The ft_min_word_len and ft_max_word_len variables are available as of MySQL 4.0.0. ft_stopword_file is available as of MySQL 4.0.19.

ft_min_word_len and ft_max_word_len indicate the minimum and maximum word length for FULLTEXT indexes. ft_stopword_file names the stopword file. These need to be set under the following circumstances.

If you use myisamchk to perform an operation that modifies table indexes (such as repair or analyze), the FULLTEXT indexes are rebuilt using the default full-text parameter values for minimum and maximum word length and the stopword file unless you specify otherwise. This can result in queries failing.

The problem occurs because these parameters are known only by the server. They are not stored in MyISAM index files. To avoid the problem if you have modified the minimum or maximum word length or the stopword file in the server, specify the same ft_min_word_len, ft_max_word_len, and ft_stopword_file values to myisamchk that you use for mysqld. For example, if you have set the minimum word length to 3, you can repair a table with myisamchk like this:

shell> myisamchk --recover

To ensure that myisamchk and the server use the same values for full-text parameters, you can place each one in both the [mysqld] and [myisamchk] sections of an option file:


An alternative to using myisamchk is to use the REPAIR TABLE, ANALYZE TABLE, OPTIMIZE TABLE, or ALTER TABLE. These statements are performed by the server, which knows the proper full-text parameter values to use. Check Options for myisamchk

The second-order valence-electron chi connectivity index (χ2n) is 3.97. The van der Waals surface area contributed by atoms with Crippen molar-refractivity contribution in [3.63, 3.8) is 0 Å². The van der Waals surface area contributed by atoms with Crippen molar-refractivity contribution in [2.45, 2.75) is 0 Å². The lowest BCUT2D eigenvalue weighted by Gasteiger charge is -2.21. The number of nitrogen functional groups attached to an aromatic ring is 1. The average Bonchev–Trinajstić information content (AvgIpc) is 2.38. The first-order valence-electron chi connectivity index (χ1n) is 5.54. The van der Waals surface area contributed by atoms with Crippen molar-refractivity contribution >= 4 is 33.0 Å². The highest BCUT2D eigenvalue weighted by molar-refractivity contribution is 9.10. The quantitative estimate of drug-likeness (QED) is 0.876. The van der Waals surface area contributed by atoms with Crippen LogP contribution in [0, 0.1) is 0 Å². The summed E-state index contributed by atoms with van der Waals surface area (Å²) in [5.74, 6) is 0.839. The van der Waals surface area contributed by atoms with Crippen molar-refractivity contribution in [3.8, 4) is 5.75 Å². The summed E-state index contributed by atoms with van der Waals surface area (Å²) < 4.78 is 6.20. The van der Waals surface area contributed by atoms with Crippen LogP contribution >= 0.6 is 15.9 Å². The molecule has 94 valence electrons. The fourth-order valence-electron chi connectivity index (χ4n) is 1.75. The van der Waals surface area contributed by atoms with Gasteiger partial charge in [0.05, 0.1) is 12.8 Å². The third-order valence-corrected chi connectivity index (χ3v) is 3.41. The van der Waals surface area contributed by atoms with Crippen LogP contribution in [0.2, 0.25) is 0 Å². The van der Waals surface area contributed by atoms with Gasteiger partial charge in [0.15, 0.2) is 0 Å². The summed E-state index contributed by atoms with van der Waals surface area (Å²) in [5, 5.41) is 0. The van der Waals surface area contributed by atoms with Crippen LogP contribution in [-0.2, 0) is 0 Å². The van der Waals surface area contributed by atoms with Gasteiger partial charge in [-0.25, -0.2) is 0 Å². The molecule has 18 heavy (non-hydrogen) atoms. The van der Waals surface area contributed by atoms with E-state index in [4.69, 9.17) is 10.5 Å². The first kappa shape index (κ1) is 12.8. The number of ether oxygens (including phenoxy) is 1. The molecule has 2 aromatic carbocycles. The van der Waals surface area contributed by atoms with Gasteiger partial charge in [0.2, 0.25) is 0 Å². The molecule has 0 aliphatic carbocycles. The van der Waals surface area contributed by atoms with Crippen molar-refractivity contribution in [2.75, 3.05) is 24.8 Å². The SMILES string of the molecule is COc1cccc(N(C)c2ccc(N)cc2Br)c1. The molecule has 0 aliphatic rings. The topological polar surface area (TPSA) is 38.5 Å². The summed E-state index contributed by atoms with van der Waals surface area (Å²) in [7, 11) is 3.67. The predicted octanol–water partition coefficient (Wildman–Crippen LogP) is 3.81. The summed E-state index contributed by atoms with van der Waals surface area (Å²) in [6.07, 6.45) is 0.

myisamchk supports the following options for table checking operations:

  • --check, -c

    Check the table for errors. This is the default operation if you specify no option that selects an operation type explicitly.

  • --check-only-changed, -C

    Check only tables that have changed since the last check.

  • --extend-check, -e

    Check the table very thoroughly. This is quite slow if the table has many indexes. This option should only be used in extreme cases. Normally, myisamchk or myisamchk --medium-check should be able to determine whether there are any errors in the table.

    If you are using --extend-check and have plenty of memory, setting the key_buffer_size variable to a large value will help the repair operation run faster.

  • --fast, -F

    Check only tables that haven't been closed properly.

  • --force, -f

    Do a repair operation automatically if myisamchk finds any errors in the table. The repair type is the same as that specified with the --repair or -r option.

  • --information, -i

    Print informational statistics about the table that is checked.

  • --medium-check, -m

    Do a check that is faster than an --extend-check operation. This finds only 99.99% of all errors, which should be good enough in most cases.

  • --read-only, -T

    Don't mark the table as checked. This is useful if you use myisamchk to check a table that is in use by some other application that doesn't use locking, such as mysqld when run with the --skip-external-locking option.

  • --update-state, -U

    Store information in the .MYI file to indicate when the table was checked and whether the table crashed. This should be used to get full benefit of the --check-only-changed option, but you shouldn't use this option if the mysqld server is using the table and you are running it with the --skip-external-locking option.

>>> More MySQL Articles          >>> More By Sams Publishing